During arthroscopic reduction and fixation of tibial spine fractures, arthroscopic visualization can be difficult unless the large hematoma is evacuated and flushed prior to introduction of the arthroscope. Adequate inflow and outflow is essential for proper visualization. Careful attention to preparation of the fracture bed is important to provide optimal conditions for bony healing. Attempted epiphyseal cannulated screw fixation of small or comminuted tibial eminence fragments can fail as the screw may further comminute the fragment. In these cases, suture fixation is generally a better method. If epiphyseal cannulated screw fixation is used, fluoroscopy is necessary to ensure that the drill or screw does not traverse the proximal tibial physis, which may result in a proximal tibial physeal growth arrest.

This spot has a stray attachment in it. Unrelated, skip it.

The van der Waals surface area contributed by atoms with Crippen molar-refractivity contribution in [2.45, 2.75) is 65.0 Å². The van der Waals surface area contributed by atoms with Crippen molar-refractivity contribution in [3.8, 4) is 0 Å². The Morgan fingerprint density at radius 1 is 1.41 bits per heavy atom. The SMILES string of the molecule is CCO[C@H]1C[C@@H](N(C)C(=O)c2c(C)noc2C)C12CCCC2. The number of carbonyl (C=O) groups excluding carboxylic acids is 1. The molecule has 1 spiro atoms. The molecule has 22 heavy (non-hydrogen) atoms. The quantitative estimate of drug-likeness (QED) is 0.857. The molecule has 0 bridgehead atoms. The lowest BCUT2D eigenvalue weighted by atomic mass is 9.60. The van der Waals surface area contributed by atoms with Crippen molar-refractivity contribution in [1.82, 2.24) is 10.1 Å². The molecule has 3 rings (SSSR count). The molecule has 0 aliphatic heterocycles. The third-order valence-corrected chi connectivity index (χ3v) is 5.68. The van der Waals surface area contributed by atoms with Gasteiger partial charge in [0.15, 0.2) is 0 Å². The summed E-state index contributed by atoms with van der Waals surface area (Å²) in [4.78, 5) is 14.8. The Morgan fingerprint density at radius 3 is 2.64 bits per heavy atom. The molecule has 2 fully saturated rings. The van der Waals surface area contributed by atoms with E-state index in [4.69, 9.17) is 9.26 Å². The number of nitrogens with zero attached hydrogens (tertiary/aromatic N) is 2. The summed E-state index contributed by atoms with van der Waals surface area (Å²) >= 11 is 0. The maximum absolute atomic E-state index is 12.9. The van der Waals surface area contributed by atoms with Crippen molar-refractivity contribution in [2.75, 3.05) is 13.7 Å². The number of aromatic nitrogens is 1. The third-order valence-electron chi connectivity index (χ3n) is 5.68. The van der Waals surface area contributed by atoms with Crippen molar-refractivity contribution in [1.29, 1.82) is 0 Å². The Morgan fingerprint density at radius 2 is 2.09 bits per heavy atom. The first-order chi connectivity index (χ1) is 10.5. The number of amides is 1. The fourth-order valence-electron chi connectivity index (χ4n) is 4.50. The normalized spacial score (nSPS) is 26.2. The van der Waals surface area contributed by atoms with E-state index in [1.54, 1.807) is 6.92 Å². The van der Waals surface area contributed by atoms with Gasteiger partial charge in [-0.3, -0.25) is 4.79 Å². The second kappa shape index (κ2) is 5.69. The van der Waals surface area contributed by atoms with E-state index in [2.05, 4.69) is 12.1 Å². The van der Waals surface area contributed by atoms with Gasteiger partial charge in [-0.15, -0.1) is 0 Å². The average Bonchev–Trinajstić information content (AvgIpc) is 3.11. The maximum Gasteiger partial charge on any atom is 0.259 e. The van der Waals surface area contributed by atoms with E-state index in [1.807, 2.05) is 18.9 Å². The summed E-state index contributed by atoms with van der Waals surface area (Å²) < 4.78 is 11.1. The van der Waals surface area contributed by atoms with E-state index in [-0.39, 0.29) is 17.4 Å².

Early mobilization is helpful to avoid arthrofibrosis which can occur with immobilization. However, in younger children (less than 7 years old), compliance with protected weight bearing and brace use can be problematic (Table 30-6).

TABLE 30-6 Fracture of the Tibial Spine (Intercondylar Eminence)

Treatment-Specific Outcomes for Fracture of the Tibial Spine (Intercondylar Eminence)

The prognosis for closed treatment of nondisplaced and reduced tibial spine fractures and for operative treatment of displaced fractures is good. Most series report healing with an excellent functional outcome despite some residual knee laxity.36,39,46,196,215,240,255,256,271,272,286,289,365,387,408,410 Potential complications include nonunion, malunion, arthrofibrosis, residual knee laxity, and growth disturbance.36,39,46,196,215,240,255,256,271,272,286,289,365,391,408,410